A Cape Town Cape Town Shipwreck tagged image from photographer – gumtau as published on Flickr.
South Africa Prospekte
Image by gumtau
A lighthouse at Cape Agulhas was suggested by Colonel Charles Collier Michell, the Surveyor-General of the Cape, in March 1837. A public meeting at Cape Town on 11 July 1840 resolved to raise funds for the construction of the lighthouse, and Michiel van Breda, the founder of Bredasdorp, offered to donate the land on which it was to be built. Apart from local contributions, funds were received from Bombay, Calcutta, Madras, Manila, St Helena and London; by June 1843 the sum raised was £1,479.3s.9d (£1,479.19).
In 1847 the government agreed to fund the construction at a cost of £15,871; building work began in April of that year and was completed in December 1848, and the light was first lit on 1 March 1849. Originally it was fuelled by the tail-fat of sheep, but in 1905 an oil-burning lantern was installed. In March 1910 the lens was replaced with a first-order Fresnel lens. In 1929 the oil burner was replaced by a petroleum vapour burner, which was in turn replaced in 1936 by a four-kilowatt electric lamp powered by a diesel generator.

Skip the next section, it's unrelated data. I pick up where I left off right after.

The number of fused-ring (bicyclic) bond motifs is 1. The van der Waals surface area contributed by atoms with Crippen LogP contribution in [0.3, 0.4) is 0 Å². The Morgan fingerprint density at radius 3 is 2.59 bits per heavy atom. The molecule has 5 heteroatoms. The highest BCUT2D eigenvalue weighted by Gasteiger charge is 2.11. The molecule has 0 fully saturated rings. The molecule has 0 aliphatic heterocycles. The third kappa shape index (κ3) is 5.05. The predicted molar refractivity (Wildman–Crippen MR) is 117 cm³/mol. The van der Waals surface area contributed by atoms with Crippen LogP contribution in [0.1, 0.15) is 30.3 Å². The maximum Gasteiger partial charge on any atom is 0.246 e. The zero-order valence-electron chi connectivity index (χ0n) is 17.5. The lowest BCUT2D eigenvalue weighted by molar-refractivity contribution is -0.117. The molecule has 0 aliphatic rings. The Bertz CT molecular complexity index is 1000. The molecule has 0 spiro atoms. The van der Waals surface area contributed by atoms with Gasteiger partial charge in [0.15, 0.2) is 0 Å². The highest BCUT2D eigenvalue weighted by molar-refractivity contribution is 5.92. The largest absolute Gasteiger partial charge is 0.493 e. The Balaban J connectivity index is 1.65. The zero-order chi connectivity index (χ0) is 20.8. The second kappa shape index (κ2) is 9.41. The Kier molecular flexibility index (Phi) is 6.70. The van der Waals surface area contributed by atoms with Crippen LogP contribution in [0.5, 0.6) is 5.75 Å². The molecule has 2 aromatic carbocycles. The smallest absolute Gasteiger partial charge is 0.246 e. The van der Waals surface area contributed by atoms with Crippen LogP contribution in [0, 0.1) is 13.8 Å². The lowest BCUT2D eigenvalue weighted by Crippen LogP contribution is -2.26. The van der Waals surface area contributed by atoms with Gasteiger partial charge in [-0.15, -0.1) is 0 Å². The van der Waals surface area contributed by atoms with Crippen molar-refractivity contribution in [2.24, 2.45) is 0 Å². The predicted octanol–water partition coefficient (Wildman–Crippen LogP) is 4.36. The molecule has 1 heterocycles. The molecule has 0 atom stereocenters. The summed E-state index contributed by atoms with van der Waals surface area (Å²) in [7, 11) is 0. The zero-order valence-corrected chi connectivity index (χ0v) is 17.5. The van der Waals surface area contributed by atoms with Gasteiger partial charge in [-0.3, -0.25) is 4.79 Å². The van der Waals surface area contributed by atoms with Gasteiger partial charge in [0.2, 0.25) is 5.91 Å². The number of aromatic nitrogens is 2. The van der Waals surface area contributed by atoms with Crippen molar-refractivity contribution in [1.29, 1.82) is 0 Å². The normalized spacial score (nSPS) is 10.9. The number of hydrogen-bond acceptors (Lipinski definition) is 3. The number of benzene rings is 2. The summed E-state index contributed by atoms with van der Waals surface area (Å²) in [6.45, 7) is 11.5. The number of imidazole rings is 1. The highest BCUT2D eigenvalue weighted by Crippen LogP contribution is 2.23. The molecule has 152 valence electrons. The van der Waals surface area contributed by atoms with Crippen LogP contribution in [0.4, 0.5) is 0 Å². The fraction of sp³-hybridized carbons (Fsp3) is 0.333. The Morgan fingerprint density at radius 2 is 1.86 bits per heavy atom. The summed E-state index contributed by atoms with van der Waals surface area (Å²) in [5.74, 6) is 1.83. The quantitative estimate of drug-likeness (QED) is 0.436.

In 1968 the lighthouse was taken out of service, and the light moved to an aluminium tower, as it was discovered that the sandstone walls were crumbling due to excessive weathering. The building was declared a national monument in 1973 and is also a Western Cape provincial heritage site. Restoration and reconstruction was performed by the Bredasdorp Shipwreck Museum and the local council, and the lighthouse was recommissioned in 1988.[4
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